Comic Book Review: On The Stump #2

Comic Book Review: On The Stump #2

By Kevin Hoskinson

Image Comics and writer Chuck Brown continue their onslaught of mystery, intrigue, mayhem, and politics in the latest issue of On The Stump. 

Political issues are settled in the ring in this crazy world. The powers that be have been trying to pass The Slay Act, which would legalize killing in the ring, but there has been a setback. They now want to focus their attention on lifting the ban on mutant upgrades to make for a more entertaining spectacle. The Thunderbearer, one of the biggest proponents of The Slay Act, won’t let that get in the way of whatever his real intentions might be. He is passionate about it and seemingly will stop at nothing to get it passed.

Meanwhile, Jack and Anna continue their quest to find Thunderbearer to stop The Slay Act once and for all. Jack enlists the help of some friends, a secret organization known as The Blacksmiths, a group started by slaves in 1863. And after breaking a major story, reporter Abe has put the lives of everyone around him in danger. Now he must choose between freedom of the press or the safety of people he knows and loves. 

On The Stump continues to entertain and deliver the goods in the second issue. It moves fast and is continuously adding new story elements and characters. The great thing is that it never feels overstuffed or complicated; it’s a straightforward story to follow while being incredibly deep. Brown has created a whole new world that also feels oddly relatable. I think it might be the fact that while we don’t want the dystopia he presents, we feel like we are already there just by watching the news every day. 

The characters are multi-layered, and some are full of secrets. Thunderbearer hasn’t revealed his true motives behind wanting The Slay Act passed so badly. Anna seems to have skeletons in her closet as well, ones that she isn’t telling Jack. There are also the two badass women who have been taking matters into their own hands who we know nothing about. They have been killing and fighting the good fight since the first issue, but we don’t even know their names. I’m very curious to learn more about them. And I really can not wait to see more about The Blacksmiths, and what they are capable of, that story is going to get really interesting. I love secret society intrigue, and this is right up my alley.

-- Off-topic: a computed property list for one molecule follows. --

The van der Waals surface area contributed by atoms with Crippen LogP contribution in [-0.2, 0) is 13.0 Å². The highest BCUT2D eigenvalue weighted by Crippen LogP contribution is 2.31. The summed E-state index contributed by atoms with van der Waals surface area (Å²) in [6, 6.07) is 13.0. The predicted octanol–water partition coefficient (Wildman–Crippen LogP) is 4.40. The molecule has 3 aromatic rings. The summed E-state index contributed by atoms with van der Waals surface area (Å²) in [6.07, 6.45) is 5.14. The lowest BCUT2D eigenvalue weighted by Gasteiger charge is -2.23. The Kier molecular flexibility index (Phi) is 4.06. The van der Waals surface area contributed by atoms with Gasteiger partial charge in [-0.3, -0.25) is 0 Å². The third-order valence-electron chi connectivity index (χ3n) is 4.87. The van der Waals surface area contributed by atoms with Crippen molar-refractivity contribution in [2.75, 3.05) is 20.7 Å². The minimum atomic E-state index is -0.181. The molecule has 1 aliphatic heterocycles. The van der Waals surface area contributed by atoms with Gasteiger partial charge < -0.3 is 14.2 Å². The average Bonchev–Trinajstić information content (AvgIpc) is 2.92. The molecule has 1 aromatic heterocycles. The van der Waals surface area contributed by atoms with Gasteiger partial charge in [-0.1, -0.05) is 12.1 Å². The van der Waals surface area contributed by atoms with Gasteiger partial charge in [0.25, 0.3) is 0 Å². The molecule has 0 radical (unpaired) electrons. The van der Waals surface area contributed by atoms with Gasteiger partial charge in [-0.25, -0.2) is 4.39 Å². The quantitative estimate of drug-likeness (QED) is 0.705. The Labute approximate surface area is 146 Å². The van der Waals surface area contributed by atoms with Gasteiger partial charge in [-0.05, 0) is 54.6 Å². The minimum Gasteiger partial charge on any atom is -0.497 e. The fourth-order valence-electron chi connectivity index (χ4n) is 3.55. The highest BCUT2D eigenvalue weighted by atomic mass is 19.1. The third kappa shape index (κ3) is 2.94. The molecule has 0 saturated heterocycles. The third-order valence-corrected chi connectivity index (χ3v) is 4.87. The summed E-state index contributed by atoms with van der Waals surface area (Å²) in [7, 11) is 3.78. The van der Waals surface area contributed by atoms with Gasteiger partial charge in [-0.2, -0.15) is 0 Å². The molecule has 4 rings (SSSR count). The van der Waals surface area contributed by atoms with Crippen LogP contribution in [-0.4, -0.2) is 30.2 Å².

The dialogue between characters feels naturalistic, and the emotions are real. You can feel the characters jump off of the page like they are real people. Some of them are tired, some are angry, and some will stop at nothing to get what they want, and that shines through the wonderful writing. The story itself keeps on revealing new twists and turns. There are layers to everything in the world, and the layers are just beginning to be dug into. I’m excited to see where the story goes.

And the artwork by Prenzy! Every panel is bright and bursting with colorful energy. The world is incredible and beautiful to look at; it’s quite stunning—one of the most well-drawn and colored books I have seen in a long time.

What started as a violent spoof of politics in its first issue, On The Stump quickly blossomed into something more. Brown has created something incredibly unique with this series. In its second issue, it already defies expectations and has become a must-read. I highly recommend checking it out!

Rating: 9.5 out of 10

Kevin Hoskinson is a writer with a deep-seeded love for movies, comic books, television and the paranormal. From humble beginnings working the box office at his local movie theater, he’s worked his way to becoming a humble family man and professional bug exterminator. Growing up, he wanted to become an astronaut, a Ghostbuster, a dinosaur, and a Disney animator before he found his passion for writing as a teen. He studied film at Los Angeles Valley College with an emphasis on screenwriting and film criticism. He currently lives in Portland, Oregon, with his wife and two kids. You can follow him on Facebook, Twitter @Kevin_Hoskinson, and Instagram @kevinhoskinson.

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